Pig outlook: Lean hog futures bears still in command

Analyst Jim Wyckoff shares an update on global protein news
calendar icon 26 May 2023
clock icon 4 minute read

June lean hog futures this week set more new contract lows as prices continue to trend lower on the daily bar chart, with no strong, early clues that a market bottom is close at hand in the futures market. The latest CME lean hog index is $80.09, up 52 cents from last Friday. It is not unusual to see daily gains in the cash market like the last several weeks, but it is unusual to see futures fall below cash prices at this time of year. Continued selling pressure in futures is evidence of the bearish outlook toward consumer pork demand. Hog market bulls are hoping for a continued seasonal rebound in the cash market, as grilling season is now under way.

Weekly USDA pork export sales

US Pork: Net sales of 29,200 MT for 2023 were down 8 percent from the previous week and 29 percent from the prior 4-week average. Increases were primarily for Mexico (14,400 MT, including decreases of 300 MT), Japan (4,400 MT, including decreases of 100 MT), South Korea (4,400 MT, including decreases of 600 MT), Colombia (1,200 MT), and the Dominican Republic (1,100 MT, including decreases of 100 MT). Exports of 38,500 MT were up 5 percent from the previous week and 3 percent from the prior 4-week average. The destinations were primarily to Mexico (16,900 MT), China (4,600 MT), Japan (4,300 MT), South Korea (3,200 MT), and Australia (2,100 MT).

USDA Cold Storage Report shows exaggeration of seasonal trends

U.S. beef stocks declined more than average, while pork inventories climbed more than normal during April. That not only speaks to slaughter levels over the past month, but also demand. Beef stocks in frozen storage totaled 448.0 million lbs. at the end of April, down 29.8 million lbs. (6.2%) from March, nearly double the five-year average decline of 15.1 million lbs. during the month. Pork stocks at 565.5 million lbs. increased 31.6 million lbs. (5.9%) from March compared with the five-year average rise of 16.9 million pounds.

Massachusetts and Prop 12 impact

The Supreme Court's recent 5-to-4 decision in favor of California’s Proposition 12 has also unlocked the stalled Massachusetts Question 3. The ruling stated that Proposition 12, a voter-approved initiative, does not violate the U.S. Constitution, and that California can decide which meat products can be sold within its borders.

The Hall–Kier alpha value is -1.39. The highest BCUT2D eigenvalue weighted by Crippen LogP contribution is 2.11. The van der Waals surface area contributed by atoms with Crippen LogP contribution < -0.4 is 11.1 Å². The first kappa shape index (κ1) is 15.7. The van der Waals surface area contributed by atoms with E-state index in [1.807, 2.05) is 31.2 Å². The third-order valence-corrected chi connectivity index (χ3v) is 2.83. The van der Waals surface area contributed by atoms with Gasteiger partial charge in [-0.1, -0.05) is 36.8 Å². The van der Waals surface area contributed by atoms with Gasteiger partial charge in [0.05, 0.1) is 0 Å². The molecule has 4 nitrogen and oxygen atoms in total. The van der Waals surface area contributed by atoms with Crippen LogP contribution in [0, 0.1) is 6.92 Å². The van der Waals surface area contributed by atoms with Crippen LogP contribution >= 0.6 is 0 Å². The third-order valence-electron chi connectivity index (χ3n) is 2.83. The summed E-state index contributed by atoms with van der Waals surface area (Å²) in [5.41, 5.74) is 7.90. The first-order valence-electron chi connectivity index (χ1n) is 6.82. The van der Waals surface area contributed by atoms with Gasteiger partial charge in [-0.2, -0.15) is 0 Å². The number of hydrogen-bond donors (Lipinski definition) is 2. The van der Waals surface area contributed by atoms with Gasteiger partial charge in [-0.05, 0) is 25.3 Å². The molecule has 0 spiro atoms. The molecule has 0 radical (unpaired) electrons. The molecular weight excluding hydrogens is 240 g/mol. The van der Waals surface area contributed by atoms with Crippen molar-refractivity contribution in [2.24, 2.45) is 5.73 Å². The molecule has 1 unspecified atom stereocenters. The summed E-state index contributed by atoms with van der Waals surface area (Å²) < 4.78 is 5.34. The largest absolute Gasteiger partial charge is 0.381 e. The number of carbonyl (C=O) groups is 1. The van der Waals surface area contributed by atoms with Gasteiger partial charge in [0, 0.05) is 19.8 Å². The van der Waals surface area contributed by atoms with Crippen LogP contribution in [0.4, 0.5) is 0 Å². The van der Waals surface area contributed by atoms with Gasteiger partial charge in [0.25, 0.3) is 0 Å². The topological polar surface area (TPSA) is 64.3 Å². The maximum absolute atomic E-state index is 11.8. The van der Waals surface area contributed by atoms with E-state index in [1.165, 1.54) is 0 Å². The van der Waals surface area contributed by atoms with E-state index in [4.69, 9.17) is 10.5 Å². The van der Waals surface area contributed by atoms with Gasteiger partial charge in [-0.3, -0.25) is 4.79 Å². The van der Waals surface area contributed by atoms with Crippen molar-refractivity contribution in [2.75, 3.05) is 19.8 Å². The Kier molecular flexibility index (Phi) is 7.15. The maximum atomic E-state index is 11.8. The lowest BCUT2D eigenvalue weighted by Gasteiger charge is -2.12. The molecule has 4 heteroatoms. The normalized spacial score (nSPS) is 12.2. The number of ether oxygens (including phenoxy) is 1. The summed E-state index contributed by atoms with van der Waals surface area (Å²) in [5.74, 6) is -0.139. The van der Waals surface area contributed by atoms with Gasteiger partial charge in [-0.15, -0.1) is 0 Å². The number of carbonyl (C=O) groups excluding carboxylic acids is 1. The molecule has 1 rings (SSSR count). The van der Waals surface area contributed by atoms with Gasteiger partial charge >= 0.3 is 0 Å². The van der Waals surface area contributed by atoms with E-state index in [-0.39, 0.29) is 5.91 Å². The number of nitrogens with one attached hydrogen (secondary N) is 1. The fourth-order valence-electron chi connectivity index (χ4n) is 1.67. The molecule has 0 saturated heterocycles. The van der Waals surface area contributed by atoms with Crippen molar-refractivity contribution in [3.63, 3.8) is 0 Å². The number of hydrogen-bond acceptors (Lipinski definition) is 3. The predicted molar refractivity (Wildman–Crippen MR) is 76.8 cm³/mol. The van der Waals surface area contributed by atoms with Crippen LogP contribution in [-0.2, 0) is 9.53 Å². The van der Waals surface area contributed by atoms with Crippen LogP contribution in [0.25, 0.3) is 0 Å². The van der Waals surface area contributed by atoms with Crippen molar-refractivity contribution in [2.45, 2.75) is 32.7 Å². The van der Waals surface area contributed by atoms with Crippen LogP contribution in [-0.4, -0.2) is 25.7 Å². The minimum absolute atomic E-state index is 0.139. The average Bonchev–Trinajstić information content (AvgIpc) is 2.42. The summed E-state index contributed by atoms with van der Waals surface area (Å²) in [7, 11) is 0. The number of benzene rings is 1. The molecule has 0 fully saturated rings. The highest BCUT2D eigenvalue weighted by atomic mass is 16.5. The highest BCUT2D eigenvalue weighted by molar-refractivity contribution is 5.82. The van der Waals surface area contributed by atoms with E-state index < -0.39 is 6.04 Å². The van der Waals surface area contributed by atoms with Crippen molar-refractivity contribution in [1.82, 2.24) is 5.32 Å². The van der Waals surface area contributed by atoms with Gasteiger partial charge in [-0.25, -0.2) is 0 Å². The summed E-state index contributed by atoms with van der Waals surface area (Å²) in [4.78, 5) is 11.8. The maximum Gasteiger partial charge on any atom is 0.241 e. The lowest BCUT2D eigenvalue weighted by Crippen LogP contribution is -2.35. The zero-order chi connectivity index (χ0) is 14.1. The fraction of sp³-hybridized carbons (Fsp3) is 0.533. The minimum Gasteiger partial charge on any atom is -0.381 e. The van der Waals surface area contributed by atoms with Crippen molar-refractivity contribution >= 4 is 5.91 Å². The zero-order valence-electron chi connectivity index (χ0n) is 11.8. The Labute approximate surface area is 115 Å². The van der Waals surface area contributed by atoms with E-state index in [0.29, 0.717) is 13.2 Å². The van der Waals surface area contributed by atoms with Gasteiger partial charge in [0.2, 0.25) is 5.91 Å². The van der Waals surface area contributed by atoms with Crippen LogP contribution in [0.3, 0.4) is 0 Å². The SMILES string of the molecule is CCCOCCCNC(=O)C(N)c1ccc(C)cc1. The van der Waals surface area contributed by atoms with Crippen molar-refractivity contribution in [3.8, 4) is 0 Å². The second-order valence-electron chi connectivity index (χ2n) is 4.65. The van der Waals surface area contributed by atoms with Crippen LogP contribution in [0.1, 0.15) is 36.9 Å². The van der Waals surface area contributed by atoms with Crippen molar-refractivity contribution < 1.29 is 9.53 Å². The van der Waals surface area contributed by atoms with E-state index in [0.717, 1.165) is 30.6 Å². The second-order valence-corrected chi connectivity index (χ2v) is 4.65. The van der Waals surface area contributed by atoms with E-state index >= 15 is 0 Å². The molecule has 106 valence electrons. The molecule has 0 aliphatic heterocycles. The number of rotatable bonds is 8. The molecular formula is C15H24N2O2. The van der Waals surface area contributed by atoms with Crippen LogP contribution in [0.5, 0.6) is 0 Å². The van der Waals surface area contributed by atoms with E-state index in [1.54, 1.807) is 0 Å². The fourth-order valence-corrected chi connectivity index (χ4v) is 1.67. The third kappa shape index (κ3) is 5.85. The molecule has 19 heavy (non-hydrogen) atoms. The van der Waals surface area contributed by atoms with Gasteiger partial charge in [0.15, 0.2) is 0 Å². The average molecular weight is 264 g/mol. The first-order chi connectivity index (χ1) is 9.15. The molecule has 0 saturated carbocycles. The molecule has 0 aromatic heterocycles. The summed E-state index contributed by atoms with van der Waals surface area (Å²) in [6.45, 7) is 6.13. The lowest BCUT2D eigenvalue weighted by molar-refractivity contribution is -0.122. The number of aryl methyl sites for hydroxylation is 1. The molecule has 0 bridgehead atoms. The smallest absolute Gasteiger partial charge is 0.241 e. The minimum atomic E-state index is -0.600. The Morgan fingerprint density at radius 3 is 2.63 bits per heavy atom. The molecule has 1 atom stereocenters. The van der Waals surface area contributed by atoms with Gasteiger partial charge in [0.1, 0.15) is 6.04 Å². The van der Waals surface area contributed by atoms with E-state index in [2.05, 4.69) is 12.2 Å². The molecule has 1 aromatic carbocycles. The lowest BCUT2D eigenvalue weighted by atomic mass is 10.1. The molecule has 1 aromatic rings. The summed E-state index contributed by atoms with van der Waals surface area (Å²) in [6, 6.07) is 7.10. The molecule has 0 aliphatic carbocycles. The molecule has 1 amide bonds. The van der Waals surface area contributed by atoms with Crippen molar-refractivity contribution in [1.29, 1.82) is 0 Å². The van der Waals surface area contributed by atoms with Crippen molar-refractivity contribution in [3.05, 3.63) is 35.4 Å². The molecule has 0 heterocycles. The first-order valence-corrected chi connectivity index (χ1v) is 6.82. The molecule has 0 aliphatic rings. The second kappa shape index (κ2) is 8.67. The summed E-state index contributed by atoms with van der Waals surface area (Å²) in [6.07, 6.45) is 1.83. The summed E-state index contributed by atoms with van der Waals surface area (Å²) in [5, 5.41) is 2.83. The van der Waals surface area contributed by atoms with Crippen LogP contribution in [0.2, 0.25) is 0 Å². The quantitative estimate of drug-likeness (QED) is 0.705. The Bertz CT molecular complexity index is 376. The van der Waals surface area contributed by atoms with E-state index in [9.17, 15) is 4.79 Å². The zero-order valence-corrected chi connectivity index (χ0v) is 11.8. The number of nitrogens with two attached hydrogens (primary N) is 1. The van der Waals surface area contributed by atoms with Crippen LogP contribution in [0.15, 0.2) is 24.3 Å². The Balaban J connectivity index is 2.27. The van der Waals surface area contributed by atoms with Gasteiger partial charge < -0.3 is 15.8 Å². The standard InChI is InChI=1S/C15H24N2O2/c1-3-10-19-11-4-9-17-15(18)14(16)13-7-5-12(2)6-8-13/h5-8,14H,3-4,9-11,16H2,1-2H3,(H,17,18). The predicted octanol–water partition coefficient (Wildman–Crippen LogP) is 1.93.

Following the Supreme Court's decision, Massachusetts Question 3 is set to be implemented. Originally scheduled to take effect last summer, the implementation of the measure was on hold pending the Supreme Court's ruling. Massachusetts Question 3 shares similarities with Proposition 12, imposing housing requirements on the pork industry.

The National Pork Producers Council (NPPC) has stated that nearly all U.S. pork products fail to meet the housing standards set by Massachusetts Question 3. Passed by 78% of Massachusetts voters in 2016, Question 3 requires farmers to give chickens, pigs, and calves enough space to turn around, stand up, lie down, and fully extend their limbs. It also bans the sale of eggs or meat from animals raised in conditions not meeting these standards.

Despite two legal challenges, Question 3 is now moving towards implementation. However, officials in Massachusetts have not yet provided detailed plans for its enforcement. (The two legal challenges: The first, attempting to block it from the ballot for procedural reasons, was ruled against by the Massachusetts Supreme Judicial Court in July 2016. The second was filed with the U.S. Supreme Court by a coalition of agricultural states, claiming Question 3’s provisions violated the dormant Commerce Clause; the Court declined to hear the case in January 2019.)

Both Proposition 12 and Question 3 stipulate housing requirements for animals, and products that fail to meet these standards are banned from being sold in the respective states. Question 3 additionally bans the trans-shipment of whole pork through Massachusetts, which could potentially impact neighboring New England states.

The next week’s likely high-low price trading ranges:

June lean hog futures--$77.00 to $85.00 and with a sideways bias

July soybean meal futures--$390.00 to $415.00, and with a sideways bias

July corn futures--$5.69 to $6.00 and a sideways-higher bias

Latest analytical daily charts lean hog, soybean meal and corn futures

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